For part one, see my post of yesterday.
When Titus Oates presented his ‘evidence’ to the Privy Council, King Charles II tore it to shreds, but Oates had the support of the London mob, and standing up to him publicly - that was quite another matter. It would have caused an almighty row.
So the king did nothing to save from execution at least 15 people he must have known to be innocent, while Oates was heaped with honours and money.
But gradually people became more and more sceptical about Oates' claims, and in 1681 Charles had him arrested and imprisoned. And when the king was succeeded by his brother, the Catholic James II, who Oates had denounced, the perjurer was imprisoned for life, put in the pillory and whipped through the streets of London.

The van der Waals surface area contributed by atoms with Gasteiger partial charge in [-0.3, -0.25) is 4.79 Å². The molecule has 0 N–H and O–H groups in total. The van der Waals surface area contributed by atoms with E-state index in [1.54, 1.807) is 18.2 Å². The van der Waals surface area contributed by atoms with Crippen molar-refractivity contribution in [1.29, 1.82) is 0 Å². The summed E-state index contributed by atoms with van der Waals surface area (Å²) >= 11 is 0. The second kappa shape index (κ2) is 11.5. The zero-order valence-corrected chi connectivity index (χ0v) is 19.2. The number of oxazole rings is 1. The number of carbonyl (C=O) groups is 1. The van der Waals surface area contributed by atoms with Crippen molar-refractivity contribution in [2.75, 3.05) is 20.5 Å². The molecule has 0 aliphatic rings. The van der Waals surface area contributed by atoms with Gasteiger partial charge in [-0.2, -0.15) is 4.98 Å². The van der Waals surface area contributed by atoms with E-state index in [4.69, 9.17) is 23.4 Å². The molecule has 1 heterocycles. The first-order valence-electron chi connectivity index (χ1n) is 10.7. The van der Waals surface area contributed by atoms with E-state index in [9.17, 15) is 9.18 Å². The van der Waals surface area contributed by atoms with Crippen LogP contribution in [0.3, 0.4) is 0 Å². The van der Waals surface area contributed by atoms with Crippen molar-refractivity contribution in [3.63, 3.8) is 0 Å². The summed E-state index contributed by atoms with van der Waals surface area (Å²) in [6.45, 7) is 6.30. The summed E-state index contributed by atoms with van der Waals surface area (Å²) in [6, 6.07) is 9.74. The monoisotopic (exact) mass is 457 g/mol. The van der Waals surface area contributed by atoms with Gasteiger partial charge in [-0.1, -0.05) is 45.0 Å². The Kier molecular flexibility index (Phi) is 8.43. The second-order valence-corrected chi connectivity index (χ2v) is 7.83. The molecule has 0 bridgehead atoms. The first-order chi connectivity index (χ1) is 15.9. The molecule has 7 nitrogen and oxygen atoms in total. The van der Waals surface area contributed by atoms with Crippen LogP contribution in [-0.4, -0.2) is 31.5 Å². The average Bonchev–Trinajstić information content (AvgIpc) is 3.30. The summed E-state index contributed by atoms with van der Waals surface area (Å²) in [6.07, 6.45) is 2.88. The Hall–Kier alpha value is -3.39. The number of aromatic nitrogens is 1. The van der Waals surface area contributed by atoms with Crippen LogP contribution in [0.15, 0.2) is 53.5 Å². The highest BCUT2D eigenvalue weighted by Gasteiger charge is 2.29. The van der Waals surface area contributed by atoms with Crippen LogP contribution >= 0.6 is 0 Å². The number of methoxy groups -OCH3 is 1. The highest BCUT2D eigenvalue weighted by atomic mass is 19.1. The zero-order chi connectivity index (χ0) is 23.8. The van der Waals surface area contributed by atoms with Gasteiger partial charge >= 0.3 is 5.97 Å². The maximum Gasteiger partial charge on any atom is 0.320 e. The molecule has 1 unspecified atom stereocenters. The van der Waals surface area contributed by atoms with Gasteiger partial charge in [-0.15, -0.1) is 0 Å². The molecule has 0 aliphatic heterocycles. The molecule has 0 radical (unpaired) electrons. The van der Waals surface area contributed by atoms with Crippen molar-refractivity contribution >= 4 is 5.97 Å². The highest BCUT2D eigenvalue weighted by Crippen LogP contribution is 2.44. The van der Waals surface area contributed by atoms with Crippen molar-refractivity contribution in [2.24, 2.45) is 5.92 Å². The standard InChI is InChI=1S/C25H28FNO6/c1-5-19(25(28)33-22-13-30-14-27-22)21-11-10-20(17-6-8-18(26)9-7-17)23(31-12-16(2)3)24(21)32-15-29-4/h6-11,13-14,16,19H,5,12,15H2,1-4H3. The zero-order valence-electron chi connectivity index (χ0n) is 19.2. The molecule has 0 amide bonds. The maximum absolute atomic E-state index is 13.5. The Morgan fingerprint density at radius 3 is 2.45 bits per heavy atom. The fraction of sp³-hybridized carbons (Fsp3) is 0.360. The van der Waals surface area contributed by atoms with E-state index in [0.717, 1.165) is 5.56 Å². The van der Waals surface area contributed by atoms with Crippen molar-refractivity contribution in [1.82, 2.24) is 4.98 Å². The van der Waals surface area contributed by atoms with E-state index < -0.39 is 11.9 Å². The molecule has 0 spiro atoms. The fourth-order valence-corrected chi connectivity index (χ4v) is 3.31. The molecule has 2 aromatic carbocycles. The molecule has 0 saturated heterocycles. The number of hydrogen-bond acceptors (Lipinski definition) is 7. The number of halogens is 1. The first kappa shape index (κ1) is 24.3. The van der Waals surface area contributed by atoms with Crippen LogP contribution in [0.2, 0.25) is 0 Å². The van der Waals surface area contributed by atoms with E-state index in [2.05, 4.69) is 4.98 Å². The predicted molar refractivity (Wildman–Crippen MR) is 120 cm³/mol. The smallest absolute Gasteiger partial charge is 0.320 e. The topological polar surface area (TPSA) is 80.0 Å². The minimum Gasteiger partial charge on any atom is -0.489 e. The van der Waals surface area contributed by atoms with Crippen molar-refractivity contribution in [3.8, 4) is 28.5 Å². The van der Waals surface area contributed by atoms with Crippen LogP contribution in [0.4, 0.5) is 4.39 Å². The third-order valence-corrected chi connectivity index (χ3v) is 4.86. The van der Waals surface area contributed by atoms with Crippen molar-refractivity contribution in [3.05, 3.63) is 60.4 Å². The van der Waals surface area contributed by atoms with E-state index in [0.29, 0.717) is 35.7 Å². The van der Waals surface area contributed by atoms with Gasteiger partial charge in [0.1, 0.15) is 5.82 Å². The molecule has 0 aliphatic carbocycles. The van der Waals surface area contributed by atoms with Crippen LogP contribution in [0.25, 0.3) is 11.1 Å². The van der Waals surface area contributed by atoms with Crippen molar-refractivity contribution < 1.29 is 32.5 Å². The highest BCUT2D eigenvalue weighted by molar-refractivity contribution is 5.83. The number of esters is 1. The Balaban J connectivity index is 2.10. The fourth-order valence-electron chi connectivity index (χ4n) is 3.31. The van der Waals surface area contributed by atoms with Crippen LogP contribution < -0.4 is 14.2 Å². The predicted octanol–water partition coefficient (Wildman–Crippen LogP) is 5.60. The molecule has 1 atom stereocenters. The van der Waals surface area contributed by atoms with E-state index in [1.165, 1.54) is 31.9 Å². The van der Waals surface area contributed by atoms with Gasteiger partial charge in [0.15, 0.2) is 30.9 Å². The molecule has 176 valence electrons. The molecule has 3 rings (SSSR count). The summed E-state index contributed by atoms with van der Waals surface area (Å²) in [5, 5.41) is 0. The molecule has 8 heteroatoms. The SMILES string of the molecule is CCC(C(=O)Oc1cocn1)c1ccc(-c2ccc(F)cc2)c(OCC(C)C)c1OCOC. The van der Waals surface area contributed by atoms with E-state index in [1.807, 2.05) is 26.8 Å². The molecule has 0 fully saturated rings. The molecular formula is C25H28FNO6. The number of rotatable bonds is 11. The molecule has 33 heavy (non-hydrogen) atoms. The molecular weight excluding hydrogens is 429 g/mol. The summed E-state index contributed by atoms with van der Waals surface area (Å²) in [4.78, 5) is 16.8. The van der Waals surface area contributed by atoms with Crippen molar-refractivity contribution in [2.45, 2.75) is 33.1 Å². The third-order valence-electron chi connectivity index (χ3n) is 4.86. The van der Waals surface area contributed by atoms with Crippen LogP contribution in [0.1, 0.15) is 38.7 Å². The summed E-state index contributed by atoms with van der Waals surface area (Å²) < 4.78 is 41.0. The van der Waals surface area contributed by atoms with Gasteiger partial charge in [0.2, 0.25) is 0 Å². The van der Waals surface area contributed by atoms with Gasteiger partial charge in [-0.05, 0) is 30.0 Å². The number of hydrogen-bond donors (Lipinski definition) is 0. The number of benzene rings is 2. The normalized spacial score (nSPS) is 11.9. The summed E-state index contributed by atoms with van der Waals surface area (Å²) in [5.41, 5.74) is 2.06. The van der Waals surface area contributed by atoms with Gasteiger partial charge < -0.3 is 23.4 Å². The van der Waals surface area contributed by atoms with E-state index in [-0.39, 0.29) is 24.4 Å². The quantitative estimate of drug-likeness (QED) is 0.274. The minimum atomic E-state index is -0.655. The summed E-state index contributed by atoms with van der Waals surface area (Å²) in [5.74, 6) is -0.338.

The story was not quite over, though. When James was deposed by his daughter Mary and his son-in-law, William III, Oates was pardoned, released and given a pension.